The Senate has a history of blinking

Advocates for the public schools, health care and other important public services who may have tried to find encouragement from Senate Finance Chairman Steve Ogden’s pledge to hold firm in budget negotiations with the House better not get their hopes up too high.

I don’t doubt that Ogden will try. He has tried, after all, to exercise more realistic, adult leadership than any of his Republican colleagues during the protracted budget debate. But in his negotiations with House budget conferees, he will be fighting recent history as well as a rockheaded determination from the House majority and the governor’s office to bleed state government and all it supports, including the public schools.

During the David Dewhurst era as lieutenant governor, the Senate has not fared well in key deliberations with the House. Dewhurst and his Senate negotiators, for example, blinked in 2003 and caved in to thenHouse Speaker Tom Craddick’s demands that tuition deregulation be part of the budget deal. Since then, tuition has soared as higher education budgets have tightened.

Craddick also used to give Dewhurst fits over school finance, among other things. Granted, Craddick isn’t speaker anymore, and Joe Straus isn’t as autocratic. But Craddick’s leadership has been replaced by a Republican supermajority in the House, strongly supported by a governor who wants to cut, cut, cut.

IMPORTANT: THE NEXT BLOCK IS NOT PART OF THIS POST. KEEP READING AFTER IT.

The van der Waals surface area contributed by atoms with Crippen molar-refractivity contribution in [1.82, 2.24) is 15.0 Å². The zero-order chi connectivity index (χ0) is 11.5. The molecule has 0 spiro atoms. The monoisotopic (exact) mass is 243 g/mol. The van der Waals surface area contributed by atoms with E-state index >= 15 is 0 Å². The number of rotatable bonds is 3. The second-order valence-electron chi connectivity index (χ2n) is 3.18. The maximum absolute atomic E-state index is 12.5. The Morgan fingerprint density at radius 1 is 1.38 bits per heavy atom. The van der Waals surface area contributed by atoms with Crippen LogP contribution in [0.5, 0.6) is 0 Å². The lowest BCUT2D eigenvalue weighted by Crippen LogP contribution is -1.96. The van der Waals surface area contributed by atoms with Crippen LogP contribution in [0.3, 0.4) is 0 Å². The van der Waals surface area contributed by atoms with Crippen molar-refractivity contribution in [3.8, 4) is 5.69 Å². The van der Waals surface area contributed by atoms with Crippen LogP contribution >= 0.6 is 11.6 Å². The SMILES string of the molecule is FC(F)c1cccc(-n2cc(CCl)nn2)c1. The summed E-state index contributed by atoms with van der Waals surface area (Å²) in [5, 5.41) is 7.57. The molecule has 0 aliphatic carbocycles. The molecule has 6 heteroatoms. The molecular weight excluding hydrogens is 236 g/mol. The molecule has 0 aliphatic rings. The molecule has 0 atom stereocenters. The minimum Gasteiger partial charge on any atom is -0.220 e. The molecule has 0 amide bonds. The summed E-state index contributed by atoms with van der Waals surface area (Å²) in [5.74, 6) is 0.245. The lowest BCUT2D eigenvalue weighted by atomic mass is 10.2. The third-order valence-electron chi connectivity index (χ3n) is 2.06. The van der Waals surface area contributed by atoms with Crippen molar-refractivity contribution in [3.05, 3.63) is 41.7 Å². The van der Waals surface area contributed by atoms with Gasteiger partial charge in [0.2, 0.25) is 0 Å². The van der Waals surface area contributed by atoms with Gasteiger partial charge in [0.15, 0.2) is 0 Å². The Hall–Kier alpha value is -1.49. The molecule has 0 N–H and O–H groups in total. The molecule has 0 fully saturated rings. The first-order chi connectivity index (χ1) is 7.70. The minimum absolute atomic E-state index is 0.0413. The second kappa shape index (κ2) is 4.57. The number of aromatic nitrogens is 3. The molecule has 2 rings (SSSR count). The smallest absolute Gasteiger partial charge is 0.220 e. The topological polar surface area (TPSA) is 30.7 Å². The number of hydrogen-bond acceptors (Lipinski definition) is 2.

Moreover, Dewhurst already has signaled that he may not be prepared to go to the mat with Ogden in support of the Senate bill. Only last week, Dewhurst publicly abandoned Ogden’s efforts to spend more Rainy Day money on the Senate budget, a move that cost Ogden any hope of Democratic support for the bill in the Senate chamber.

Even if by some miracle (which won’t happen), Ogden were able to save every dollar in the Senate budget in his negotiations with the House, the people of Texas still would be confronted with an awful state budget. The Senate version may not be as severe as the House’s, but it still would cut deeply into important services and would cut $4 billion from the public schools alone.

It still would be the first budget in at least 27 years that doesn’t fully fund school formulas and cover enrollment growth.

As TSTA President Rita Haecker noted yesterday, Texans should demand that legislators “throw both bills into the trash and start over.”


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